Headline, October 08 2022/ ''' '' FREE -SCHOOL MEALS- FRET '' '''


 MEALS- FRET '' '''

THE PANDEMIC AND OTHER NATURAL DISASTERS HAS MADE IT URGENT TO help schoolchildren in the developing countries that are home to 90% of the world's children. 

The World Bank estimates that before the crisis about half of ten-year-olds in such places could not read and understand a simple story, and that share could have risen to two thirds.

FOOD FOR THOUGHT : The biggest void is in poor countries, where fewer than 20% of all primary and secondary pupils may be benefitting from a meal in school, according to a survey carried out by Global Child Nutrition Foundation, an NGO.

Reducing the lifelong burden of malnutrition is not the only good that would come from swiftly extending coverage in these places. Systems that are created to deliver meals often end up also being used to deliver tasty bonuses, such as eye checks and dental checks.

About 390 million schoolchildren benefit from a school-food scheme of some sort, reckons the World Food Programme [WFP], a UN agency. That sum is equal to about half of all children of primary age.

Programmes differ greatly. Brazil, Estonia, Finland and Sweden are among the countries that provide nosh free to all pupils. Lunches in England are free to all children in their first three years of school, only to around 20% of pupils at later stages.

CHINA'S programme feeds around one-quarter of pupils. Rather then sprinkling free meals among the poorest children in every school, as is common in richer countries, it identifies the poorest bits of the countryside and funds meals for everyone who attends the school within them.

INDIA dished up more free meals than anywhere else. Its ''Mid-Day Meal Scheme'' feeds at least 90 million children.

BRAZIL'S programme, which reaches about 40 million, is a distant second. But it is more generous, feeding children as young as six months. At a secondary school in Sobral, a town in Brazil's baking north-east, servers heap mounds of chicken and rice onto metal trays clutched by teenagers.

Pop music echoes around the cafeteria, which is open to the playground. Teachers and pupils eat together, perched on yellow chairs at red tables. The headmaster, Carlos Augusto Pinto de Sousa, says that sharing food encourages respect.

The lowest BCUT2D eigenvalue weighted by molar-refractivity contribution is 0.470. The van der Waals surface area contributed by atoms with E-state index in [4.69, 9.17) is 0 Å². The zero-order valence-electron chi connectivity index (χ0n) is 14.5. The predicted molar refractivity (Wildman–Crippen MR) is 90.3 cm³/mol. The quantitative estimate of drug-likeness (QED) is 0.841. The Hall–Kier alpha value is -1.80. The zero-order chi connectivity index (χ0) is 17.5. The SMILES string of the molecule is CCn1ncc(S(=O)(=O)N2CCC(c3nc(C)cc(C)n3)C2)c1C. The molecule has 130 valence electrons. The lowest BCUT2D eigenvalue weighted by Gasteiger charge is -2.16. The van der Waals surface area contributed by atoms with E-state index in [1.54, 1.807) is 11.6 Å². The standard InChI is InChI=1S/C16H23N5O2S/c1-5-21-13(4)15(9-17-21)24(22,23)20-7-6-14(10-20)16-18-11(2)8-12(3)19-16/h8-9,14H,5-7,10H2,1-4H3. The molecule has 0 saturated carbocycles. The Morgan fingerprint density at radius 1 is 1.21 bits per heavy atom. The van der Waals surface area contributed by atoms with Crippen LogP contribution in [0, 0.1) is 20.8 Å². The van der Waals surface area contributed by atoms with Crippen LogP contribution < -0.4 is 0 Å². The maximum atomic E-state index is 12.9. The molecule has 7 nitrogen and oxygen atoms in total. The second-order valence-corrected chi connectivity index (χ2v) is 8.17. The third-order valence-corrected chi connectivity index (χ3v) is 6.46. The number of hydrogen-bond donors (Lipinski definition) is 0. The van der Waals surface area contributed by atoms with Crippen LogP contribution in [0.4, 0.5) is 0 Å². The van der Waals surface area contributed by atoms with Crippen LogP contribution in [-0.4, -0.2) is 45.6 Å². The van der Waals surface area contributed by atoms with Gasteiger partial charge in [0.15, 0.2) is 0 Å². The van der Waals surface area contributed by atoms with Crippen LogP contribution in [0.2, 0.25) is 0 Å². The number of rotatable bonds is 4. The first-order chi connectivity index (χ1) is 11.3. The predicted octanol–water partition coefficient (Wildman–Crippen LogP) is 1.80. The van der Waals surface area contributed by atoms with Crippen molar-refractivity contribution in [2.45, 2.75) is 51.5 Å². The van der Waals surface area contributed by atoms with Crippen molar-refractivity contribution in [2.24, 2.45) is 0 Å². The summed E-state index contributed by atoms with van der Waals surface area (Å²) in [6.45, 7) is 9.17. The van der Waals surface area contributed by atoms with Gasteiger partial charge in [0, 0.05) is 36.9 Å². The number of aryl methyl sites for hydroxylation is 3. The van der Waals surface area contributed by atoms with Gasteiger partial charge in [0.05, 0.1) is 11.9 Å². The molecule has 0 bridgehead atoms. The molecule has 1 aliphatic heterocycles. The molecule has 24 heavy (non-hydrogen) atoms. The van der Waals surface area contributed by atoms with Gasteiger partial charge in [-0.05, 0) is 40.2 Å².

Free school meals can nourish minds as well as bodies, in three ways :

First, in countries where many children are hungry they create an incentive to show up to school. Research from Burkina Faso and Kenya, among other places, shows that providing meals increases attendance where it is low.

Second, adequate food is essential for brain development. This includes essential micronutrients, which can be added to school meals.

Third, children who have been fed find it easier to concentrate, so they learn more when they show up. Emerging evidence finds that school meals can indeed have this effect.

Offering meals makes it less likely that hungry children [or those who have gorged on sugary snacks brought from home] will disrupt lessons. Providing meals is also an important step toward lengthening schooldays, which in much of the world end at lunchtime.

A recent study in Ghana found that providing school meals there pushed up literacy and numeracy scores, and that the improvements for girls were particularly large.

The main obstacle to free lunches is the price - The World Food Programme estimates that supplying them in low-income countries costs about $55 per pupil per year. However, median government spending on education in such places is only about $70 in total for each primary school child.

DISASTERS, like the Floods in Proud Pakistan have often prompted expansions of school-meal programmes. After the financial crisis of 2008, in particular countries all around the world sought to expand them as a way of bolstering social safety-nets.

The closure of classrooms during the pandemic has again drawn attention to schools' role in providing nutrition; in all kinds of places new spending is being mulled.

Research strongly suggests that expanding meal programmes in the poorest countries - where coverage is low and hunger is widespread - could transform the prospects of millions of students.

There is thinner evidence that new splurges in rich countries, such as universal schemes, would have a large positive effect.

FOREIGN AID often helps. But divisions among donors can complicate fundraising, says Donald Bundy of the London School of Hygiene and Tropical Medicine. Donors who support nutrition often prefer to spend on preschoolers.

Those keen to improve education tend to think that paying for food is not part of their job.

The Sadness and Serving of the Latest Global Operational Research on Poverty, Education and the  Present, continues. The World Students Society thanks The Economist.

With respectful dedication to Mankind, Leaders and then Students, Professors and Teachers of the world. See Ya all prepare and register for Great Global Elections on The World Students Society - the exclusive ownership of every student in the world : wssciw.blogspot.com and Twitter - !E-WOW! - The Ecosystem 2011 :

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